Hello, writer friends!
I am posting this from amidst my partially unpacked life in our new (and lovely) riverside rental. Though we had begun the move in earnest a week-and-a-half ago, the Big Move Day was this past Saturday. In the rain. With much help from my beau and my parents, my daughter and I are now officially in our new place and, along with our cats, starting to really settle in. This weekend, the books will be shelved and the art will be hung. Then it will be home.
Because my world is still in chaos and I’m a bit behind on client deadlines, today’s post will be a short one, but one that I hope will be useful.
For a few days leading up to and during the move, I was so short on time that I had to put aside my Morning Pages ritual. When I returned to my notebook Monday morning, I wrote a list of all the stories that were rattling around in my head as a result of having lived through the move. Even under the physical and emotional stress that comes with a move, my writer’s mind was whirling away at full tilt – stashing ideas, making connections, parsing the experience into a collection of individual angles.
Here’s a copy of the list I made:
- Finding lost treasures in the process of packing – my Anna doll & Meghan [my daughter] playing with her
- Being overwhelmed by how much stuff I have & feeling a strong urge to pursue minimalism
- Giving stuff away – donations, gifts, recycling
- Realizing that nothing matters except the ones we love (the moment we thought Cinder [our younger cat] had escaped)
- Cinder and Bella’s [our cats’] perspective – their adjustment, my hypothesis that Bella may have been abandoned after a move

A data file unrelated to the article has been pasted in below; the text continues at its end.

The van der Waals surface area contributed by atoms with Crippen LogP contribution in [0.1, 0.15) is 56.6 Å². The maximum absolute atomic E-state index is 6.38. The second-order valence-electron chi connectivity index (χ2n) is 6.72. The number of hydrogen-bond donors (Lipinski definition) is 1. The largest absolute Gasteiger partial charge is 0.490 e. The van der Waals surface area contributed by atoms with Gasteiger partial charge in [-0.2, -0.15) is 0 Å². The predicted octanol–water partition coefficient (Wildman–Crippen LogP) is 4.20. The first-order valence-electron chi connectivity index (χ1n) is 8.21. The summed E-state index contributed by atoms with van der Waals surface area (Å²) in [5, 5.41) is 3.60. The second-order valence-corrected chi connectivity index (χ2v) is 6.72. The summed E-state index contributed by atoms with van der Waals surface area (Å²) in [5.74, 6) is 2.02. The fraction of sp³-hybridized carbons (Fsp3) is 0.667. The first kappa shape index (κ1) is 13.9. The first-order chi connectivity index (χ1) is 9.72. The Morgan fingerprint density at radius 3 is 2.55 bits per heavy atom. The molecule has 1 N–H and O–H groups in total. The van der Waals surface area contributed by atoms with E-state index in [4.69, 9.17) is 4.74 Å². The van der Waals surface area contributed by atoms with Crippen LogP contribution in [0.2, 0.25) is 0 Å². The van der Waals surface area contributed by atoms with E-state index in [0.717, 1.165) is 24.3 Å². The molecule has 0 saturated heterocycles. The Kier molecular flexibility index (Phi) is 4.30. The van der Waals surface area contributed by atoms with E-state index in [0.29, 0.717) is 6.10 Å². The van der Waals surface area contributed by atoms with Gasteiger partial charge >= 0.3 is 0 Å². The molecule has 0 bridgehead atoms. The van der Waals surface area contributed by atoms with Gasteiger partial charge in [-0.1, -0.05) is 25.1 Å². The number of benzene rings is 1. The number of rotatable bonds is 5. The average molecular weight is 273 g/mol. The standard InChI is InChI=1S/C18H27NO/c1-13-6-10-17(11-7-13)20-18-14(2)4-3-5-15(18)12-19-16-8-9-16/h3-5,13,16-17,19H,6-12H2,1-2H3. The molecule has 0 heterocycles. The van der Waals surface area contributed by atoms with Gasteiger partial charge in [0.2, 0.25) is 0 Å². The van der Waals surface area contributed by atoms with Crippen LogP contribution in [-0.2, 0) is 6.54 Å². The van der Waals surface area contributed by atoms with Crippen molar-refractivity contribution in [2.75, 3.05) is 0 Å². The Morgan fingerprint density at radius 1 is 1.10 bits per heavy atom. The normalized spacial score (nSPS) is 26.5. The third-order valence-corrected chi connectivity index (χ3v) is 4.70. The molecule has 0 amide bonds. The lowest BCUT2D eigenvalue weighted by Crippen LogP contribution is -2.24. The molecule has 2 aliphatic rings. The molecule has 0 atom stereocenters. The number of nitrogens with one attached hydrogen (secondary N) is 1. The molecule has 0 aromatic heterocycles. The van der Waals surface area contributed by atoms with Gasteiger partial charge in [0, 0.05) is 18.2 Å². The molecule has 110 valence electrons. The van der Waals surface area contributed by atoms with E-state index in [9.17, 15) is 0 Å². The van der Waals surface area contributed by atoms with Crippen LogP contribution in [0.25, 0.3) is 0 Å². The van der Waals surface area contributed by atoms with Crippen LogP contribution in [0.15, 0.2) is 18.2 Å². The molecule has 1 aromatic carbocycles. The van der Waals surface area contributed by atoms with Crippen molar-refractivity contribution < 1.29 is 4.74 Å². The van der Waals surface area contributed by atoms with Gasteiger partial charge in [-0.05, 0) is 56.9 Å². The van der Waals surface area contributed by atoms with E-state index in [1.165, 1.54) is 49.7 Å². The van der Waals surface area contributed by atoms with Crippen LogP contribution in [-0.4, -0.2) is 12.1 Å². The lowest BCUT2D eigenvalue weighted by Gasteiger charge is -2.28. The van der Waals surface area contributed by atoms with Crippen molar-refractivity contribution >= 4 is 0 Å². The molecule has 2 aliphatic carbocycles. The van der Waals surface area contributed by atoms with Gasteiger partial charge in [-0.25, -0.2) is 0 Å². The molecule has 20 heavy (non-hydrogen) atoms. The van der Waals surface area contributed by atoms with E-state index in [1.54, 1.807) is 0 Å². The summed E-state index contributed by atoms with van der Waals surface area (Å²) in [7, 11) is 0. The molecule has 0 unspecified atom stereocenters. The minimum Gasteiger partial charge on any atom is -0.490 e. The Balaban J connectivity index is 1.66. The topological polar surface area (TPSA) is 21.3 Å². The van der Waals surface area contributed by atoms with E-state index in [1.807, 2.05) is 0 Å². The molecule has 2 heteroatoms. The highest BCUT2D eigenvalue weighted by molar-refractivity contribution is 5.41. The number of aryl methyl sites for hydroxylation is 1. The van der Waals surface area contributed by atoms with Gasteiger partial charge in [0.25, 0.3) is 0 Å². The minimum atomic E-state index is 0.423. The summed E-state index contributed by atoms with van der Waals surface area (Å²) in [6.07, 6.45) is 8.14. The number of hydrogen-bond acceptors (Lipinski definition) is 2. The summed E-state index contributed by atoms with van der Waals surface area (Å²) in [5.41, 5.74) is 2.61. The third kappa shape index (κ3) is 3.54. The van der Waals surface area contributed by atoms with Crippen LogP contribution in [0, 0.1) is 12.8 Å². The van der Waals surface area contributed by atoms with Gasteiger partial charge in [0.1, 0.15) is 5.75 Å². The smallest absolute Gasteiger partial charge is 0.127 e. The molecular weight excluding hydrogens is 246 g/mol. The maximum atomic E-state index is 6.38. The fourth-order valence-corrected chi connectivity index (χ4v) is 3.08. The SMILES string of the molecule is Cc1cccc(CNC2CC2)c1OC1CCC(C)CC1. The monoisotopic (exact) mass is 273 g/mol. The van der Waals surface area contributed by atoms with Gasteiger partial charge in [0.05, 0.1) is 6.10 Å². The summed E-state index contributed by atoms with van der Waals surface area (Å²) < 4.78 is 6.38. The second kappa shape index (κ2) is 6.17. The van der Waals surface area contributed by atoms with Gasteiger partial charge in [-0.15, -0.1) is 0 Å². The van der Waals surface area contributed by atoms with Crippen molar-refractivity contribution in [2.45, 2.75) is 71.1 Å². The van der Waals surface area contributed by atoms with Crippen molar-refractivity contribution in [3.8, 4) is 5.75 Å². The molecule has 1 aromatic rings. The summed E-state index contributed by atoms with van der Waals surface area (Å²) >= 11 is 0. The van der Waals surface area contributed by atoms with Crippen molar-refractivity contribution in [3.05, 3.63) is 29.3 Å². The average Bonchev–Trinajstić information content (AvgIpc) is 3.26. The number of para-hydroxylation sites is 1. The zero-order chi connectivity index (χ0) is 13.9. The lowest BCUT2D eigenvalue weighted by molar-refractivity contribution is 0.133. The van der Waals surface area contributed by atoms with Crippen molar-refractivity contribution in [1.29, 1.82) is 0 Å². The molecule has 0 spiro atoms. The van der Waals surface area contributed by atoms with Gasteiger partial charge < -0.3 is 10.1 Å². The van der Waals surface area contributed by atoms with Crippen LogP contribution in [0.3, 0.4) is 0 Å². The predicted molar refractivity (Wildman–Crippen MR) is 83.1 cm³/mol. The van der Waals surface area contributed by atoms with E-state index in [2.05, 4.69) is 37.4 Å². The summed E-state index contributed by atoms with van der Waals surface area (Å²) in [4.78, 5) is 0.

- Aging – feeling my age because of the physical exertion of hauling boxes and furniture up two and three flights of stairs
- Parents are always parents – Mom looking after me when we thought Cinder had escaped, packing & unpacking my kitchen, Dad there to ask the hard questions and help keep things moving
- Neighbors – old ones helping look for Cinder and missing us, new ones welcoming us, creating community wherever you are
- The beauty of our natural view – inspiring the way the light changes the river in so many ways
- Making a home a home – the little touches and treasures
- The kitchen dance – adjusting to a new layout and organization, muscle memory of the old set-up, creating a new rhythm
- Meghan’s [my daughter’s] experience and growing responsibilities – how hard she worked on the move, walking to dance, etc.
- Learning my weaknesses re: controlling a situation, needing things “just so,” and being afraid of change/the unknown
- Learning my own strength under fire – getting things done, physical endurance, taking charge
- A house isn’t a home until the books are unpacked
- Inhabiting a new space – the “ghosts” of past residents
- Small town connections – I know the original owners of this house – the “life” of a building
- Importance of light – letting it in, soaking it up, how it makes me happy
- The importance of rest and recuperation – physical but also mental and emotional
Well … you get the idea.
As writers, we have the creative ability to look at any situation or event from multiple angles and perspectives. Your topic doesn’t have to be something as “big” as a move, either. For example, you could look at something as simple as making & packing a school lunch in the same way:
- The challenges of finding healthy lunch foods for kids
- Plastic containers vs. throw-away packaging
- The deep need to nurture with food
- Memories of your own school lunches
- Memories of your own school lunchroom
- The rhythm of the morning routine
- The monotony of repetition in our daily lives
- The joys of stashing secret notes and surprises in a lunchbox
- Other packed lunches – Victorian picnics, 50s lunches for working men, etc.
… and so on.
No matter what your topic is, the ways you can “spin” it are endless. Go ahead and try it yourself. You may want to use a mind map to help you get the ideas out. Or, you can just scribble down a list the way I did. Either way, you’ll be amazed at how many ideas you can come up with once you open your writer’s mind to all the possibilities.
Jamie Lee Wallace is a writer who also happens to be a marketer. She helps her Suddenly Marketing clients discover their voice, connect with their audience, and find their marketing groove. She is also a mom, a prolific blogger, and a student of the equestrian arts, voice, and trapeze (not at the same time). Introduce yourself on facebook or twitter. She doesn’t bite … usually.